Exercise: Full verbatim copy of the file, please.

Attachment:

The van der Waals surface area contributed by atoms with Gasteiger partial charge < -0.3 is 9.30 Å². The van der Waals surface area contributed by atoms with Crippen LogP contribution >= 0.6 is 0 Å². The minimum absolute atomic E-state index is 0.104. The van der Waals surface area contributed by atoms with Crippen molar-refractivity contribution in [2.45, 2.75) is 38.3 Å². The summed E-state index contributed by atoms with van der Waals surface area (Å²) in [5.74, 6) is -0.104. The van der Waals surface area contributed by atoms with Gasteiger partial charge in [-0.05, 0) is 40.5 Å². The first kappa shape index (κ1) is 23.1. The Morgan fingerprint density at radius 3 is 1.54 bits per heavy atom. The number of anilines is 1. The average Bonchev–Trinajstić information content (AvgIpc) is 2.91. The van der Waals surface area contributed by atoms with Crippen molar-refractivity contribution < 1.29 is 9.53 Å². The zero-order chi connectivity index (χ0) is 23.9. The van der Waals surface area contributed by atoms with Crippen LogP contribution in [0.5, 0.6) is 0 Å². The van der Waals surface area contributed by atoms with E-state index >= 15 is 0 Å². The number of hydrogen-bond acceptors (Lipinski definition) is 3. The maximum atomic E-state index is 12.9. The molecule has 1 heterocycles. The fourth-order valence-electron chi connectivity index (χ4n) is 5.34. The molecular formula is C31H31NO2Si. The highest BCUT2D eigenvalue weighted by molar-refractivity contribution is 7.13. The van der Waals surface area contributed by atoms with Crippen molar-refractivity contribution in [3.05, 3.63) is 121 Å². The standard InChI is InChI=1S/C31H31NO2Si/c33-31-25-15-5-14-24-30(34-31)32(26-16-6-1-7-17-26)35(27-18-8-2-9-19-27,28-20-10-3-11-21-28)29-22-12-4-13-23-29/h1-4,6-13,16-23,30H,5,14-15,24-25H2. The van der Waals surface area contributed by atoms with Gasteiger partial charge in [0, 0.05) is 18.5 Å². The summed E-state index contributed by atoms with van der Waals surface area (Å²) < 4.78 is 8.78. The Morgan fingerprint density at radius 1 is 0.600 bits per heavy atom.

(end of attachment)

The van der Waals surface area contributed by atoms with Gasteiger partial charge < -0.3 is 9.30 Å². The van der Waals surface area contributed by atoms with Crippen LogP contribution >= 0.6 is 0 Å². The minimum absolute atomic E-state index is 0.104. The van der Waals surface area contributed by atoms with Crippen molar-refractivity contribution in [2.45, 2.75) is 38.3 Å². The summed E-state index contributed by atoms with van der Waals surface area (Å²) in [5.74, 6) is -0.104. The van der Waals surface area contributed by atoms with Gasteiger partial charge in [-0.05, 0) is 40.5 Å². The first kappa shape index (κ1) is 23.1. The Morgan fingerprint density at radius 3 is 1.54 bits per heavy atom. The number of anilines is 1. The average Bonchev–Trinajstić information content (AvgIpc) is 2.91. The van der Waals surface area contributed by atoms with Crippen molar-refractivity contribution < 1.29 is 9.53 Å². The zero-order chi connectivity index (χ0) is 23.9. The van der Waals surface area contributed by atoms with Crippen LogP contribution in [0.5, 0.6) is 0 Å². The van der Waals surface area contributed by atoms with E-state index >= 15 is 0 Å². The number of hydrogen-bond acceptors (Lipinski definition) is 3. The maximum atomic E-state index is 12.9. The molecule has 1 heterocycles. The fourth-order valence-electron chi connectivity index (χ4n) is 5.34. The molecular formula is C31H31NO2Si. The highest BCUT2D eigenvalue weighted by molar-refractivity contribution is 7.13. The van der Waals surface area contributed by atoms with Crippen molar-refractivity contribution in [3.05, 3.63) is 121 Å². The standard InChI is InChI=1S/C31H31NO2Si/c33-31-25-15-5-14-24-30(34-31)32(26-16-6-1-7-17-26)35(27-18-8-2-9-19-27,28-20-10-3-11-21-28)29-22-12-4-13-23-29/h1-4,6-13,16-23,30H,5,14-15,24-25H2. The van der Waals surface area contributed by atoms with Gasteiger partial charge in [0, 0.05) is 18.5 Å². The summed E-state index contributed by atoms with van der Waals surface area (Å²) < 4.78 is 8.78. The Morgan fingerprint density at radius 1 is 0.600 bits per heavy atom.